Famous Cultural Anthropologists

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Introduction

Cultural Anthropology is the study of contemporary cultures in order to better-understand past human development. Advocates study the beliefs, practices and societies and attempt to relate them to what we know from the archaeology of lesser technologically-developed times of the human past. Though it has its detractors and has become more of an interpretative science in recent years, it has been an invaluable contribution to the study of past societies.

1. Franz Boas

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The ‘grandfather of cultural anthropology’ was born in Germany in 1858 and moved to the USA in his late 20s. There, he established himself very quickly and became pivotal to the establishment of an anthropology department at Columbia University. He taught some of the other distinguished names in this list. His change in focus from research to field study, spending time with indigenous tribes such as Eskimos and bringing in other disciplines such as linguistics and direct observation of cultural practices.

2. Ruth Benedict

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If Boas was the grandfather, then Benedict was the mother of Cultural Anthropology. Boas mentored her for most of her career and she soon set off into her own area of research into the native tribes of southwest USA. She released a hugely popular book called ‘Patterns of Culture’ which emphasised that studying technologically primitive tribes could help those who live in more technologically advanced areas to understand their own distant past. Her primary area of interest was the influence of culture on individuals.

3. Margaret Mead

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Many considered her a maverick. Mentored by both Boas and Benedict, her no nonsense approach and controversial research into sex, sexuality and gender roles of the tribes she researched brought her public notoriety. She studied people in Somoa after which she hypothesised that culture and not just biology influenced the development of children. Her main focus was childhood and parenthood and she became famous outside her field ‘ something that so few seek or achieve; this was because her subjects were so relatable and easy to read.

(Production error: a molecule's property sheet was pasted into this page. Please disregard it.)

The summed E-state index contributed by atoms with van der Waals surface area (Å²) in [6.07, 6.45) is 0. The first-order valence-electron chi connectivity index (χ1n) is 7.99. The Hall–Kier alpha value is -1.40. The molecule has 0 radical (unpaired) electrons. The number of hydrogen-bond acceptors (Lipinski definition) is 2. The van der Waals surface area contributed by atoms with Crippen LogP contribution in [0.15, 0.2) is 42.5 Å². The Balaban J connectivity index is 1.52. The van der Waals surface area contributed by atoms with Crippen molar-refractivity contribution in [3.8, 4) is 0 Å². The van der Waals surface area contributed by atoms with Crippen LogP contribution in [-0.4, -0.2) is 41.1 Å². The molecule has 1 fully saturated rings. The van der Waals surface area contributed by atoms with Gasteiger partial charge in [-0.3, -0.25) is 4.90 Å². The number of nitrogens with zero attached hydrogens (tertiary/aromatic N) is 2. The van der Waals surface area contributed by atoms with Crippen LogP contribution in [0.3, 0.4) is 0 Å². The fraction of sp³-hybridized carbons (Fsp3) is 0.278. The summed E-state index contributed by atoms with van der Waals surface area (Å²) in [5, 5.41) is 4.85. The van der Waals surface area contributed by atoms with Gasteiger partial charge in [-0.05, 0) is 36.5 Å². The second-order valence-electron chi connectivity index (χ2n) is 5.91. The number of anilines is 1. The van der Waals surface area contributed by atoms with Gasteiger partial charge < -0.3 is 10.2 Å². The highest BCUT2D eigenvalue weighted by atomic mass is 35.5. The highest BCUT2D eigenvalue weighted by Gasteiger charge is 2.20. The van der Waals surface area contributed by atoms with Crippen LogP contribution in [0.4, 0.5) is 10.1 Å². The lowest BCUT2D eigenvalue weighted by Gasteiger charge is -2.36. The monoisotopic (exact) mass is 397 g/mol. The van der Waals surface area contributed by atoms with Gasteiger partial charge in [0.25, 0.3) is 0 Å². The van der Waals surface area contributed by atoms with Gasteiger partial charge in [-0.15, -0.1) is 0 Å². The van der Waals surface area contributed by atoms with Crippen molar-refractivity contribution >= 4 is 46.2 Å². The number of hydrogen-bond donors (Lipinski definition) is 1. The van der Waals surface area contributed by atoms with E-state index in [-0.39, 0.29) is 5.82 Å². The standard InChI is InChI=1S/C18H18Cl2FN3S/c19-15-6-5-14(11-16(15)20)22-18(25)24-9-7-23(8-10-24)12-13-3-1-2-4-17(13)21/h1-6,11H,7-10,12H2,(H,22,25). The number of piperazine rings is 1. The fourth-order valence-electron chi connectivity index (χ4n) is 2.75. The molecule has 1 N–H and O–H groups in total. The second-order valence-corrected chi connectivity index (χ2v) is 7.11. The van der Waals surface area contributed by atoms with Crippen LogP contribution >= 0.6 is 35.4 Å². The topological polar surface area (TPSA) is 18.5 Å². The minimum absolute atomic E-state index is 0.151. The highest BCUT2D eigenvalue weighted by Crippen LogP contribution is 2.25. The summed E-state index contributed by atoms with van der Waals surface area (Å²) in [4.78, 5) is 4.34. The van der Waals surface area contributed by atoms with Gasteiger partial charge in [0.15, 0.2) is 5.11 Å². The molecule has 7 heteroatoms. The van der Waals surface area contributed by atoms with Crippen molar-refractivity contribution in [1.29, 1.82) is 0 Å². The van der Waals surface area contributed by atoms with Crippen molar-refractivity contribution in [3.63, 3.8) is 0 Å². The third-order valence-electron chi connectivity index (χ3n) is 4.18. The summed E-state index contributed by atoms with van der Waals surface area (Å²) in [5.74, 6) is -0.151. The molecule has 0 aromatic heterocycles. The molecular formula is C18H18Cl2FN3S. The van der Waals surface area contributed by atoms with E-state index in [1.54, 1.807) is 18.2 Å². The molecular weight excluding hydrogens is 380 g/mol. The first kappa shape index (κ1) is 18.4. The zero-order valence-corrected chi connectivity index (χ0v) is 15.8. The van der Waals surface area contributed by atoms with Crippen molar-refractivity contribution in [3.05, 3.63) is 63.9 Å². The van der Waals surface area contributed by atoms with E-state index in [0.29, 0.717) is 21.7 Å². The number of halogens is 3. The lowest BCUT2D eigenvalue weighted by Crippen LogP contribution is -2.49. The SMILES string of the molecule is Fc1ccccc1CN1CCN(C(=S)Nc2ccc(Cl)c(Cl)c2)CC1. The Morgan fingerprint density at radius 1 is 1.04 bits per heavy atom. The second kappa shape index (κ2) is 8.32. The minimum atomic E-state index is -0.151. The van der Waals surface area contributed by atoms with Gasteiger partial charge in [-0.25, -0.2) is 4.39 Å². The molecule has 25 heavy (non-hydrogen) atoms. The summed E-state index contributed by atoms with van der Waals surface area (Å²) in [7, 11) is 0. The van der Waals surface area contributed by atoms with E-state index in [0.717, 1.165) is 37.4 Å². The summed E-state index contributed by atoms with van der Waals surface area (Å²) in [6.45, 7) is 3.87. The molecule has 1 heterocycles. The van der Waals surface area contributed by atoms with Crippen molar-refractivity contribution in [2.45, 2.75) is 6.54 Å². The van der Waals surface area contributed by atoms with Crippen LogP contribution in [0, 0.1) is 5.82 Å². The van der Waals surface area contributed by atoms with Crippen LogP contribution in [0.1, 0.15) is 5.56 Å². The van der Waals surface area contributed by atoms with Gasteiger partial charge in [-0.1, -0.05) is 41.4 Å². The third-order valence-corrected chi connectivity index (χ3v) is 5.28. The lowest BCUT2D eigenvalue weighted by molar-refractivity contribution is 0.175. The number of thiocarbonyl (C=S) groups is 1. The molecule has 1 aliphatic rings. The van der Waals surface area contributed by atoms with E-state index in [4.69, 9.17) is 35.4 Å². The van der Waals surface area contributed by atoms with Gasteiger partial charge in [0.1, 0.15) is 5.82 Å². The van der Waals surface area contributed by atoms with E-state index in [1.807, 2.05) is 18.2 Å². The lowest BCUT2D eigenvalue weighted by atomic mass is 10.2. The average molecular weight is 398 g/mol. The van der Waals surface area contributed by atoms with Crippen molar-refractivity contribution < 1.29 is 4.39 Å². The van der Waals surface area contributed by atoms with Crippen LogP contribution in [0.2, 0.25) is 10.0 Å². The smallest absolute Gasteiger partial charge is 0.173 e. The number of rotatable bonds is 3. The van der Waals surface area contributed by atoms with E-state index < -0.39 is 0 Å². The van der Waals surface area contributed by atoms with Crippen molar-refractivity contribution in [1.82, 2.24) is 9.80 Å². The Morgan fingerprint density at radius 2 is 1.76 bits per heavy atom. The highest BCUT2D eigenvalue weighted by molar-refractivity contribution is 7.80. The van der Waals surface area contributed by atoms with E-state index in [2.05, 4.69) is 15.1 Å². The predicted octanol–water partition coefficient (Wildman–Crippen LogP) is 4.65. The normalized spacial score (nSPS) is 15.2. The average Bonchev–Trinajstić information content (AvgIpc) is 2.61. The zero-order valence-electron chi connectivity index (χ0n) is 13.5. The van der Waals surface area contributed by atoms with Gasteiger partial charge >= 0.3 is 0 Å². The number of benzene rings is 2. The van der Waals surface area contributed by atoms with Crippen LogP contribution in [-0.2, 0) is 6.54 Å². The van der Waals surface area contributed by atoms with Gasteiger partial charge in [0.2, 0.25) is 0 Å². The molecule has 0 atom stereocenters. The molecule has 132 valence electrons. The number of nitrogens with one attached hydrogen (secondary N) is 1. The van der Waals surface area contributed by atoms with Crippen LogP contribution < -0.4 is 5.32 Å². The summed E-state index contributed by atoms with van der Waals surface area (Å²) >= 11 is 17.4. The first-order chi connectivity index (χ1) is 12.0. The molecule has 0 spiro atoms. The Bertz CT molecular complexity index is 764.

4. Claude Levi-Strauss

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Originally hailing from France, he moved to Brazil for the opportunity of a lifetime in cultural anthropology. Once there he was able to study the Bororo Indians in the field and the tribes around them. With a particular talent for linguistics, he went on to begin a new movement called structuralism which was to be a framework for comparing societies. He hypothesised that there are universal laws and structures that are common to all societies regardless of technological advancement, distance or development. His four volume work Mythologiques studied Native American tribes and their beliefs.

5. Eric Wolf

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Wolf is truly one of the multi-disciplinarians of the subject. Influenced by cultural Marxism and as a Jew, he fled his native Austria as Hitler was coming to power in Germany. He moved to England where he studied for a few years, learnt to speak English and took an interest in science. Then the moved to the USA where he took up his interest in the subject and was sent to Puerto Rico, Mexico and back to Europe where he observed the peasant communities that would be the feature of the bulk of his research and theories.